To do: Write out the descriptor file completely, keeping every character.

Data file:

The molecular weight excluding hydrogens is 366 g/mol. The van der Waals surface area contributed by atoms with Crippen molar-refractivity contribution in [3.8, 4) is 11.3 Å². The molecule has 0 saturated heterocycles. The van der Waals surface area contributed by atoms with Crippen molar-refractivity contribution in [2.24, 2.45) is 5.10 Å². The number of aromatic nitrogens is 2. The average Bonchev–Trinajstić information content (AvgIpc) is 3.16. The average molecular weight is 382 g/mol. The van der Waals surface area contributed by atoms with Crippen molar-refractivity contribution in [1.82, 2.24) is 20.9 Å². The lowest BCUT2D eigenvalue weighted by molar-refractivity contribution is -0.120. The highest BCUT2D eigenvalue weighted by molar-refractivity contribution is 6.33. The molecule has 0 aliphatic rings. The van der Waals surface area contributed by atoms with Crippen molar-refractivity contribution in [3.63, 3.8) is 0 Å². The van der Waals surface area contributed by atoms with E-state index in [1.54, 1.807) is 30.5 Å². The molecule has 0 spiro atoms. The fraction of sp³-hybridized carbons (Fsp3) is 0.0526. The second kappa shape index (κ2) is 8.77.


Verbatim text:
The molecular weight excluding hydrogens is 366 g/mol. The van der Waals surface area contributed by atoms with Crippen molar-refractivity contribution in [3.8, 4) is 11.3 Å². The molecule has 0 saturated heterocycles. The van der Waals surface area contributed by atoms with Crippen molar-refractivity contribution in [2.24, 2.45) is 5.10 Å². The number of aromatic nitrogens is 2. The average Bonchev–Trinajstić information content (AvgIpc) is 3.16. The average molecular weight is 382 g/mol. The van der Waals surface area contributed by atoms with Crippen molar-refractivity contribution in [1.82, 2.24) is 20.9 Å². The lowest BCUT2D eigenvalue weighted by molar-refractivity contribution is -0.120. The highest BCUT2D eigenvalue weighted by molar-refractivity contribution is 6.33. The molecule has 0 aliphatic rings. The van der Waals surface area contributed by atoms with Crippen molar-refractivity contribution in [3.63, 3.8) is 0 Å². The van der Waals surface area contributed by atoms with E-state index in [1.54, 1.807) is 30.5 Å². The molecule has 0 spiro atoms. The fraction of sp³-hybridized carbons (Fsp3) is 0.0526. The second kappa shape index (κ2) is 8.77.